Intriguing novel exploring what it means to be a mother
As usual I’m several years behind everyone else in getting to Little Fires Everywhere. As with Normal People, it was hearing rave reviews of the TV show that got me interested in reading the book. Though I don’t always adhere to it, I do generally follow the rule of reading the book before watching the show/film. I didn’t quite know what to expect going into it, as I’d managed to close my ears to any plot points I’d heard discussed over coffees or lunches. What I found was a book that never lost my attention, and raised some interesting questions.
The book centres on the clash of lives and cultures that occurs when the affluent Richardsons take on new tenants, artist Mia and her daughter Pearl. It commences in medias res, with Mrs Richardson watching the burning remnants of her perfect home smoulder in their picture postcard American suburb. The dual themes of class and motherhood are explored throughout the novel, although the focus is on the latter. The stultifying effect of that typical American dream of the partner, children and house in the suburbs isn’t really examined with much freshness, but provides a contextualising atmosphere for the real meat of the story: what makes a mother? The story of the adoption of a Chinese baby by a white, upper middle class couple, and her mother’s struggle to regain custody, represents the book’s main conflict, and it is through interaction with and participation in this story that the characters’ own lives begin to unravel. Seen through the eyes of the ‘grown-ups’ and their children, the novel plays with the idea of who gets to be a mother, and whose love really counts. At times it feels that Ng sits on the fence in the May Ling/Mirabelle debate, but the story she chooses to tell about Mia and Pearl says otherwise.
It is in dealing with these big questions that Ng is most skillful; she brings grand ideas and clever observations. I felt a little let down by the writing when we finally learn Mia’s backstory; it has something of the Mary-Sue, with Mia’s skills explained in odd ways (can she really have helped her mother at the hospital that much?), and she seems to breeze through difficulty in a way that doesn’t sit well with the complexity of the rest of the novel. That is, until the issue of her child. This feels like a bit of a failing when the characters has otherwise felt so grounded. But ultimately it feels like something Ng isn’t particularly interested in, it is just a way of getting to to where she wants us as readers to be.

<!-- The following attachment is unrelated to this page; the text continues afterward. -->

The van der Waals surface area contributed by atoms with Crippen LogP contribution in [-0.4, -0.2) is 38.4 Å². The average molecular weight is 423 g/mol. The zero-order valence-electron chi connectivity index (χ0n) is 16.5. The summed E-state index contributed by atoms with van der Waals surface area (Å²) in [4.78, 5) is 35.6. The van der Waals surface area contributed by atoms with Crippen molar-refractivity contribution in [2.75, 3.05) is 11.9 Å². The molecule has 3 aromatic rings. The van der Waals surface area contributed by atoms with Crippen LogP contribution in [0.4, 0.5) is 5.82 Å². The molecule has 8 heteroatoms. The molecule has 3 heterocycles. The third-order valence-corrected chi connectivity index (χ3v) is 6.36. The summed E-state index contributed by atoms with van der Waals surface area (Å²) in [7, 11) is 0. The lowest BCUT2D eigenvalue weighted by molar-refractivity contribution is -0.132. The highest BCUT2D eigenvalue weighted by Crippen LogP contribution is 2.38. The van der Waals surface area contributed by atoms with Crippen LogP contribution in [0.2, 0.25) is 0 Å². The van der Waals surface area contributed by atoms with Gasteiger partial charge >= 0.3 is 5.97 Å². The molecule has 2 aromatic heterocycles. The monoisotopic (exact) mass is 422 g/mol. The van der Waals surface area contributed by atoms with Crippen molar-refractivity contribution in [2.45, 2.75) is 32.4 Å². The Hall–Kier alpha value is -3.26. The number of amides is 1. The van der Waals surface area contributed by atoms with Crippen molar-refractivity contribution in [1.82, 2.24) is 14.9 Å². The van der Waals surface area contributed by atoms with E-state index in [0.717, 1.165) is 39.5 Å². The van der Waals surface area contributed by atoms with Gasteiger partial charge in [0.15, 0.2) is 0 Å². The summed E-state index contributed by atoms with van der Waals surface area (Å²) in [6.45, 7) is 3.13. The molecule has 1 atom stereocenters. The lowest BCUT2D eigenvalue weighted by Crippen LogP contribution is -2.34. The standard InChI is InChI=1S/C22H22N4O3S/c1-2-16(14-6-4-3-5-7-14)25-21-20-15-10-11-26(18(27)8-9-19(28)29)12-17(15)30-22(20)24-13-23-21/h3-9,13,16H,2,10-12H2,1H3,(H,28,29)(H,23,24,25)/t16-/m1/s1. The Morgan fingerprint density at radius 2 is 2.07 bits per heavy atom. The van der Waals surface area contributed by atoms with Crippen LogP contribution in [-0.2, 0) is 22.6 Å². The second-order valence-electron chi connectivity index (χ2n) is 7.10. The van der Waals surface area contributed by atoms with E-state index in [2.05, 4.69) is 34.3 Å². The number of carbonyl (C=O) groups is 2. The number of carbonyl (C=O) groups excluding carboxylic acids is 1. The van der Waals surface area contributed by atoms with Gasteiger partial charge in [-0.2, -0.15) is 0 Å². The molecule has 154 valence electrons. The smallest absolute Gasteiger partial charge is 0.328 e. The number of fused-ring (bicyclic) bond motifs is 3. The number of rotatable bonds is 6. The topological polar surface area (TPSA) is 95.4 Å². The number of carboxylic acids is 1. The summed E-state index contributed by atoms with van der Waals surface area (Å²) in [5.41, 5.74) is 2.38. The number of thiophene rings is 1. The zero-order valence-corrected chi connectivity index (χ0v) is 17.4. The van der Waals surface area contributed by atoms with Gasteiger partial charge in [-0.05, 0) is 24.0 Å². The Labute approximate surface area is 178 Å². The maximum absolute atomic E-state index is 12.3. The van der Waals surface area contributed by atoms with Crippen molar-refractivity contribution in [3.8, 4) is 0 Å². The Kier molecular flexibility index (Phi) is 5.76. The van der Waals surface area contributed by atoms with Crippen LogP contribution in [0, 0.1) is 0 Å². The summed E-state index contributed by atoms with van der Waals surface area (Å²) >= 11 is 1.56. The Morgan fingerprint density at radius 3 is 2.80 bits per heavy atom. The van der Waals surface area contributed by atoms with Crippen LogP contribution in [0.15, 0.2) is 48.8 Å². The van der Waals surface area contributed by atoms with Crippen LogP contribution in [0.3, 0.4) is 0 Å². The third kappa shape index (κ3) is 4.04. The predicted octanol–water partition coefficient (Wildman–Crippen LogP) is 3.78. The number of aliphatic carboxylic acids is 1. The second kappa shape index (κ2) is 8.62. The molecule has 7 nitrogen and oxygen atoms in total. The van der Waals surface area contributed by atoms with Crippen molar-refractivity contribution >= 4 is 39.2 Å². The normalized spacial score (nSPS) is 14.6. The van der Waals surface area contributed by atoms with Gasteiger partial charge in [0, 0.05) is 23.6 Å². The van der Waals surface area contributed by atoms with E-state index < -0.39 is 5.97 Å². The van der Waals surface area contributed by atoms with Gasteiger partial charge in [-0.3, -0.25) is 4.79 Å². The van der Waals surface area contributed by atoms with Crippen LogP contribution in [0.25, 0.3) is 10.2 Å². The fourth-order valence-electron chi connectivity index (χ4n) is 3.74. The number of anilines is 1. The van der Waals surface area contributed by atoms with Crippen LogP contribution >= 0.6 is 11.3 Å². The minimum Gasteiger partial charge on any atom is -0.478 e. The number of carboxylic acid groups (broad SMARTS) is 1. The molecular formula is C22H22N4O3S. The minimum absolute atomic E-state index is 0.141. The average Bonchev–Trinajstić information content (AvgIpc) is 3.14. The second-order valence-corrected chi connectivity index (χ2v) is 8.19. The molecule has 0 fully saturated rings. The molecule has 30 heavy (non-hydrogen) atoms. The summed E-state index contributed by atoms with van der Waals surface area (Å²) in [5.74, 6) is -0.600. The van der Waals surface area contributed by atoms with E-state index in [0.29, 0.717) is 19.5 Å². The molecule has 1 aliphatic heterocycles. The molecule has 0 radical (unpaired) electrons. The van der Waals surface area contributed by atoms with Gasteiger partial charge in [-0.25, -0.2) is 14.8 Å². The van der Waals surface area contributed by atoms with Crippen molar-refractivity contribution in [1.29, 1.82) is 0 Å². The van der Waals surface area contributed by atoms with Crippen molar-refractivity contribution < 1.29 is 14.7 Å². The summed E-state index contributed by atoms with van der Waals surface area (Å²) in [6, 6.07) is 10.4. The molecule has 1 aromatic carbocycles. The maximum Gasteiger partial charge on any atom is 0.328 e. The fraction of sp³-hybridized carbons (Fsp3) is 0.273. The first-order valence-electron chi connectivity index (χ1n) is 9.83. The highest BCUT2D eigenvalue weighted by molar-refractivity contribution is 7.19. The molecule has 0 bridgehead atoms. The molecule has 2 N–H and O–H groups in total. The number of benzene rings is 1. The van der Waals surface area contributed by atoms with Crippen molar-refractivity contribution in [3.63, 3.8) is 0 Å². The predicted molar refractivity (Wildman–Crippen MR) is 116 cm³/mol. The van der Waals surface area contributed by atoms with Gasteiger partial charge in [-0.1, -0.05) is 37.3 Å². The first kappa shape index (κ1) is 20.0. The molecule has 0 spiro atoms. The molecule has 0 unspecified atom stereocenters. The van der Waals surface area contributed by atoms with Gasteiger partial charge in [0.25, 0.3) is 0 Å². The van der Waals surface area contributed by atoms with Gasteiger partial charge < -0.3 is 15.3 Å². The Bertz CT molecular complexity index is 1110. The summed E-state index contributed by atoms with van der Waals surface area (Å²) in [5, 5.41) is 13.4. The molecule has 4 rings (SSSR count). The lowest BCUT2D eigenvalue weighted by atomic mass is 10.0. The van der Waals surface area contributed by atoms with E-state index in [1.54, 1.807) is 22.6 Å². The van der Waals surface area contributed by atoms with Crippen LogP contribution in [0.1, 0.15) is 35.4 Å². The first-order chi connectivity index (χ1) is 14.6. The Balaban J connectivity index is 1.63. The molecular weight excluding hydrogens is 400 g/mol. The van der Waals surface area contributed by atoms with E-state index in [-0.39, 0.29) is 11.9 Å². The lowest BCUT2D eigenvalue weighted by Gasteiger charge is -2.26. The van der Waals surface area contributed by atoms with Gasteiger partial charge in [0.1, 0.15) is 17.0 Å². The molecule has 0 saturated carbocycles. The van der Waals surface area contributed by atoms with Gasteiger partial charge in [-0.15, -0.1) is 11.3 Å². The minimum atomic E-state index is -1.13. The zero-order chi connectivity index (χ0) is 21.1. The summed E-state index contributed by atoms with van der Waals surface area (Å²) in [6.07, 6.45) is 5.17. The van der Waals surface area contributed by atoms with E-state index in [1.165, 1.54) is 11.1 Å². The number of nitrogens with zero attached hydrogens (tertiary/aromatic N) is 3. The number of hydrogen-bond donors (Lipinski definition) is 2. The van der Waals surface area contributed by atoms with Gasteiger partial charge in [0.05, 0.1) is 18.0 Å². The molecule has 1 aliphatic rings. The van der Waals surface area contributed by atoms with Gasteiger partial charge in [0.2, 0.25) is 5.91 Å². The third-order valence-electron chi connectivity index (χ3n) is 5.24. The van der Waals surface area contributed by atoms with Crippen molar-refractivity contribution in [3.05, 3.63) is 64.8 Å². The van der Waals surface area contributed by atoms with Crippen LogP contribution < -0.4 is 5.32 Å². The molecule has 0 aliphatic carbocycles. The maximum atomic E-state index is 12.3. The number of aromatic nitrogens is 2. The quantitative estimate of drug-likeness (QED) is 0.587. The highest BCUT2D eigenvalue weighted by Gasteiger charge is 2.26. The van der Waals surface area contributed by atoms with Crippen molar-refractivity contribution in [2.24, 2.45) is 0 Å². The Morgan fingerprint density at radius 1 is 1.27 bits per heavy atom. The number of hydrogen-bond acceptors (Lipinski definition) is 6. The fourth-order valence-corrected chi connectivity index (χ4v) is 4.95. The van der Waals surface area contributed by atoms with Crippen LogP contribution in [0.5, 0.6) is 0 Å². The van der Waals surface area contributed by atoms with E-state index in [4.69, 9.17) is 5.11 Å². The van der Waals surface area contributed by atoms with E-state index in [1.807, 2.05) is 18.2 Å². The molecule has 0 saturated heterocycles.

The parallel lives of Bebe and Mia (or rather, Pearl) seem to suggest that it is in the biological mother’s love that Ng finds the answer. But she cleverly counters this conservative assumption with the pairing of Mrs Richardson and Izzy. Despite being her ‘real’ mother, Mrs Richardson (almost exclusively referred to in this way, which subtly conveys the cold formality of her life) doesn’t provide Izzy with the love she needs, so she finds it elsewhere. Without affection and compassion, motherhood is meaningless. Ng defies the potential simplicity of a story about a suburban mother let down by her rebellious daughter through her psychological examination of Mrs Richardson herself, and the complexity of her emotions.
The mother-daughter relationship has to be one of the most fascinating in human experience. There is so much depth, so much vulnerability. Living in a patriarchal society lends a certain potential tension to all female relationships, and this is only heightened in the mother-daughter one. I would choose a book on this subject over a romantic one any day. The love between mother and daughter, biological or otherwise, has so much more to teach us, about ourselves and the world around us. This is why despite its flaws, I can’t help but love Little Fires Everywhere. Though the other relationships are interesting, and help to flesh out the narrative, the novel is ultimately about three mother-daughter pairings: Mia and Pearl, Mrs Richardson and Izzy, and Bebe and May Ling. Ng uses these three stories to wonderfully and poignantly explore motherhood, in a way that cannot help but be moving.
It is a story that raises more questions than it answers, but therein lies its strength. For surely all parenthood is about questions, not answers; ‘Am I doing the right thing?’ the klaxon call in the mind of anyone charged with raising a child. Ng gets you thinking, and in a way helps us accept that no, we won’t have all the answers, but that shouldn’t stop us asking the questions.
What did you think of Little Fires Everywhere? Any tips for me before I watch the TV show? How do you think it holds up against the book? I’d love to hear your thoughts, so please do share them in the comments below!